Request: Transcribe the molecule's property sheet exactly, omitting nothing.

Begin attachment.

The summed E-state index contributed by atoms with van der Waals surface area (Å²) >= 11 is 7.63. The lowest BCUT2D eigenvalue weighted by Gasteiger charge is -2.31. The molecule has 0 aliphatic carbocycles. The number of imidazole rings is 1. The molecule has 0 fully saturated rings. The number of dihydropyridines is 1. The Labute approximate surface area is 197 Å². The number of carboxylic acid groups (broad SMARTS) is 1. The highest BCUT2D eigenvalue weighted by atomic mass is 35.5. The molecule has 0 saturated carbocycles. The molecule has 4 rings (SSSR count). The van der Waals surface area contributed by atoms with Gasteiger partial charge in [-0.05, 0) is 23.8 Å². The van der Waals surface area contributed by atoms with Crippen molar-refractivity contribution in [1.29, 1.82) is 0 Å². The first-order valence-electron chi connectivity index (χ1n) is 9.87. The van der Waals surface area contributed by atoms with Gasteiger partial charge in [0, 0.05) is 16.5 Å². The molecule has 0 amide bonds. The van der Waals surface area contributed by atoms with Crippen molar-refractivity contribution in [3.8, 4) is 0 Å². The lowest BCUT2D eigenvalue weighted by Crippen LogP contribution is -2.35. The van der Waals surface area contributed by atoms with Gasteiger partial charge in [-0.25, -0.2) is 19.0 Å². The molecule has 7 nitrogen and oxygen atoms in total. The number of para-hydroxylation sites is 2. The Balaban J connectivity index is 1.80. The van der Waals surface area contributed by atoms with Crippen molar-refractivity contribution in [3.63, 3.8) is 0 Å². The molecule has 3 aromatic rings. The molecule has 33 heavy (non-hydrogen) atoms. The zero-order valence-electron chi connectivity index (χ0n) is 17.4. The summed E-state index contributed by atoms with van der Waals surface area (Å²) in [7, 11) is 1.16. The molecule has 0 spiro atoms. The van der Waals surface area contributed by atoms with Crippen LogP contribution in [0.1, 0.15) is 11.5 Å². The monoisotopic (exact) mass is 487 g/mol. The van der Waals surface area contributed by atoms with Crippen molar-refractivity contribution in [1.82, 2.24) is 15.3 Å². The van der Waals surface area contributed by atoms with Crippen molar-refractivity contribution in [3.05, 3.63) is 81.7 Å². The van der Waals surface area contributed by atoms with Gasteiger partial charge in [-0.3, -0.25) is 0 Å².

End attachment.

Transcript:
The summed E-state index contributed by atoms with van der Waals surface area (Å²) >= 11 is 7.63. The lowest BCUT2D eigenvalue weighted by Gasteiger charge is -2.31. The molecule has 0 aliphatic carbocycles. The number of imidazole rings is 1. The molecule has 0 fully saturated rings. The number of dihydropyridines is 1. The Labute approximate surface area is 197 Å². The number of carboxylic acid groups (broad SMARTS) is 1. The highest BCUT2D eigenvalue weighted by atomic mass is 35.5. The molecule has 0 saturated carbocycles. The molecule has 4 rings (SSSR count). The van der Waals surface area contributed by atoms with Gasteiger partial charge in [-0.05, 0) is 23.8 Å². The van der Waals surface area contributed by atoms with Crippen molar-refractivity contribution in [1.29, 1.82) is 0 Å². The first-order valence-electron chi connectivity index (χ1n) is 9.87. The van der Waals surface area contributed by atoms with Gasteiger partial charge in [0, 0.05) is 16.5 Å². The molecule has 0 amide bonds. The van der Waals surface area contributed by atoms with Crippen molar-refractivity contribution in [3.8, 4) is 0 Å². The lowest BCUT2D eigenvalue weighted by Crippen LogP contribution is -2.35. The van der Waals surface area contributed by atoms with Gasteiger partial charge in [-0.25, -0.2) is 19.0 Å². The molecule has 7 nitrogen and oxygen atoms in total. The number of para-hydroxylation sites is 2. The Balaban J connectivity index is 1.80. The van der Waals surface area contributed by atoms with Crippen molar-refractivity contribution in [3.63, 3.8) is 0 Å². The molecule has 3 aromatic rings. The molecule has 33 heavy (non-hydrogen) atoms. The zero-order valence-electron chi connectivity index (χ0n) is 17.4. The summed E-state index contributed by atoms with van der Waals surface area (Å²) in [7, 11) is 1.16. The molecule has 0 spiro atoms. The van der Waals surface area contributed by atoms with Crippen LogP contribution in [0.1, 0.15) is 11.5 Å². The monoisotopic (exact) mass is 487 g/mol. The van der Waals surface area contributed by atoms with Crippen molar-refractivity contribution in [1.82, 2.24) is 15.3 Å². The van der Waals surface area contributed by atoms with Crippen molar-refractivity contribution in [3.05, 3.63) is 81.7 Å². The van der Waals surface area contributed by atoms with Gasteiger partial charge in [-0.3, -0.25) is 0 Å².